Property Portal Wars: biggest doesn’t mean most profitable
Biggest doesn’t mean you are the most profitable (or profitable at all). Zillow revenue vs expenses (they are almost profitable).
But by pumping enough money into a market segment over a long time with enough investors, you will kill most of your competition and capture market share. This is very much the game-plan of all the big portals, including South Africa’s Private Property and Property24. This creates a challenge for self funded portals like MyProperty, ImmoAfrica, Homehunt and others.
In the end portals need to recover their excessive marketing spend from estate agents and need to keep their investors happy with positive growth. Price increases are inevitable in situations like these.
Premier Agents are the lifeblood of Zillow’s revenue stream. This helps them to monetize its advantage in the marketplace:
Agents basically buy a spot as featured agent next to an advertised property listing, and in the process, increase their chances of getting a lead:
This is not necessarily a bad thing, as these agents are willing to spend money to get business, and know that if they can get the deal, they can recover their costs if they provide great service. The problem is that it also pushes out really great upcoming agents that don’t have the funds to feature, and increases the operational costs for agents. As a buyer, I would want to use the best agent, not necessarily the one who paid to feature there.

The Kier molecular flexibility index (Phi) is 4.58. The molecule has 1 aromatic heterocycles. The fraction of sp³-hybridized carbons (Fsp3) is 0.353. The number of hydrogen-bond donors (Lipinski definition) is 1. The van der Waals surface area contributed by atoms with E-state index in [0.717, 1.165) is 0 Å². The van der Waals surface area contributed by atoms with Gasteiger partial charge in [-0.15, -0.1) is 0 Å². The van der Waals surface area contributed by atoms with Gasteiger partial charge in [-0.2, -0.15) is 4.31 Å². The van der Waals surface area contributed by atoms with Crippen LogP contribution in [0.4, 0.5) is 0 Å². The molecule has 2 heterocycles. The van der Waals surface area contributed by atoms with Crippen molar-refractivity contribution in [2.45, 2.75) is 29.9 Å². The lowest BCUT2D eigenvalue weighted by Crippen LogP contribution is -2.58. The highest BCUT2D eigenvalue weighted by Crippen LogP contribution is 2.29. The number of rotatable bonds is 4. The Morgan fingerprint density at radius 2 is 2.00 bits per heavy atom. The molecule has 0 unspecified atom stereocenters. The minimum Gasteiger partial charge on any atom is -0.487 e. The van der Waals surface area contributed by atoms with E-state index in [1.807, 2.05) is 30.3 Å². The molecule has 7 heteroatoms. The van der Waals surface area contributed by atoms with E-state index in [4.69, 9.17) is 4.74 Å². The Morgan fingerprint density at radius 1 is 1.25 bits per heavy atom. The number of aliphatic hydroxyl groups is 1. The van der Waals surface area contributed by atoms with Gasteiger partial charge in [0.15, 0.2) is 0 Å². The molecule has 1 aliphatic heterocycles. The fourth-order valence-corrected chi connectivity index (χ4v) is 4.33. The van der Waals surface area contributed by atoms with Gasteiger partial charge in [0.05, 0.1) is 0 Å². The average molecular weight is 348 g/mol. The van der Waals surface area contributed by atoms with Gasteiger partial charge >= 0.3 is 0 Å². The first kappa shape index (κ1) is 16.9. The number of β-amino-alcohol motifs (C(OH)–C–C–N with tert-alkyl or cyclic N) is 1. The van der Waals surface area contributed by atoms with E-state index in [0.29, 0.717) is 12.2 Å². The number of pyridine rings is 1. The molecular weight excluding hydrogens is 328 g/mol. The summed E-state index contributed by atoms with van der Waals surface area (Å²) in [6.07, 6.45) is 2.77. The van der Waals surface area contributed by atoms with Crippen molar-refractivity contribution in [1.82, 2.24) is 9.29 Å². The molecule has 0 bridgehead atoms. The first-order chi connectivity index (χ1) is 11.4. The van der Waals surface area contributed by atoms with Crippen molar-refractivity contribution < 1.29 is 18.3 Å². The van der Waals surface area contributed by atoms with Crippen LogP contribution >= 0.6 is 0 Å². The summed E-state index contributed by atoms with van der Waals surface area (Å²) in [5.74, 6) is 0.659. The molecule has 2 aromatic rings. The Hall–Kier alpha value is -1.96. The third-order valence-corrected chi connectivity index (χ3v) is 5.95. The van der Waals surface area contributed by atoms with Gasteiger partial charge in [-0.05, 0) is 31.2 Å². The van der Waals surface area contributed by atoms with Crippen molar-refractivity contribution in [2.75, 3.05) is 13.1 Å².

Every year, big portals are eating into the traditional property sales commission. Some only focus on the advertising while others get more involved in all virtual aspects of the sales transaction, leaving the physical listing capture process, negotiations and communications for the agent.
It would be interesting to see how Zillow will increase premier agent advertising fees and how agents respond. My gut feel is that it would (over the long term) push smaller sales volume agents out of the market. Wouldn’t it makes sense for Zillow to rather work with a smaller group of agents, who are willing to spend more, and who can calculate a positive ROI on their premier agent spend?
Biggest doesn’t mean the most profitable, but it comes at the expense of higher fees for agents. Big property portals are willing to stick it out for years making a loss, and recuperate their losses much later. For estate agents, their best bet would be to pay more attention to hyperlocal advertising and try to add more value to their own websites than what is provided by the portals. Word of mouth referrals, including social media, is still free.